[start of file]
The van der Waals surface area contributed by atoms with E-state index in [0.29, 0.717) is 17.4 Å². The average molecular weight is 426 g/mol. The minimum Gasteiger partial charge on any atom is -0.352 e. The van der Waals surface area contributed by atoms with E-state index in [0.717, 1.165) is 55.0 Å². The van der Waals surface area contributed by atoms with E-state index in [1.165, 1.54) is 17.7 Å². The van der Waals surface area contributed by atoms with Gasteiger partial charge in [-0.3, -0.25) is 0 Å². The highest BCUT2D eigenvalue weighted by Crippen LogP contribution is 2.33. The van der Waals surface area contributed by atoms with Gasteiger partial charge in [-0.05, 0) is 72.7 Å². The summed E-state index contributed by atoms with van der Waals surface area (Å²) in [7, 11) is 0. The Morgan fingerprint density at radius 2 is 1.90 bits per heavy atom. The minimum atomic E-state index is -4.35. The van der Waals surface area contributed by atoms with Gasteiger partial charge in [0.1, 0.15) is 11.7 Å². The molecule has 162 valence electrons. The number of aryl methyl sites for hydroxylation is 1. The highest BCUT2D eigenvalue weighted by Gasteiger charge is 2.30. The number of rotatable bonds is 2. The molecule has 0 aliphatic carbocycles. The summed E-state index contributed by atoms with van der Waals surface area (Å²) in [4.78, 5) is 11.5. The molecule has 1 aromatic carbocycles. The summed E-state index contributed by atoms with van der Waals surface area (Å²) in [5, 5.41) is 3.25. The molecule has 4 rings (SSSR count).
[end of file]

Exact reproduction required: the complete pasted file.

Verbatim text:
The van der Waals surface area contributed by atoms with E-state index in [0.29, 0.717) is 17.4 Å². The average molecular weight is 426 g/mol. The minimum Gasteiger partial charge on any atom is -0.352 e. The van der Waals surface area contributed by atoms with E-state index in [0.717, 1.165) is 55.0 Å². The van der Waals surface area contributed by atoms with E-state index in [1.165, 1.54) is 17.7 Å². The van der Waals surface area contributed by atoms with Gasteiger partial charge in [-0.3, -0.25) is 0 Å². The highest BCUT2D eigenvalue weighted by Crippen LogP contribution is 2.33. The van der Waals surface area contributed by atoms with Gasteiger partial charge in [-0.05, 0) is 72.7 Å². The summed E-state index contributed by atoms with van der Waals surface area (Å²) in [7, 11) is 0. The Morgan fingerprint density at radius 2 is 1.90 bits per heavy atom. The minimum atomic E-state index is -4.35. The van der Waals surface area contributed by atoms with Gasteiger partial charge in [0.1, 0.15) is 11.7 Å². The molecule has 162 valence electrons. The number of aryl methyl sites for hydroxylation is 1. The highest BCUT2D eigenvalue weighted by Gasteiger charge is 2.30. The number of rotatable bonds is 2. The molecule has 0 aliphatic carbocycles. The summed E-state index contributed by atoms with van der Waals surface area (Å²) in [4.78, 5) is 11.5. The molecule has 1 aromatic carbocycles. The summed E-state index contributed by atoms with van der Waals surface area (Å²) in [5, 5.41) is 3.25. The molecule has 4 rings (SSSR count).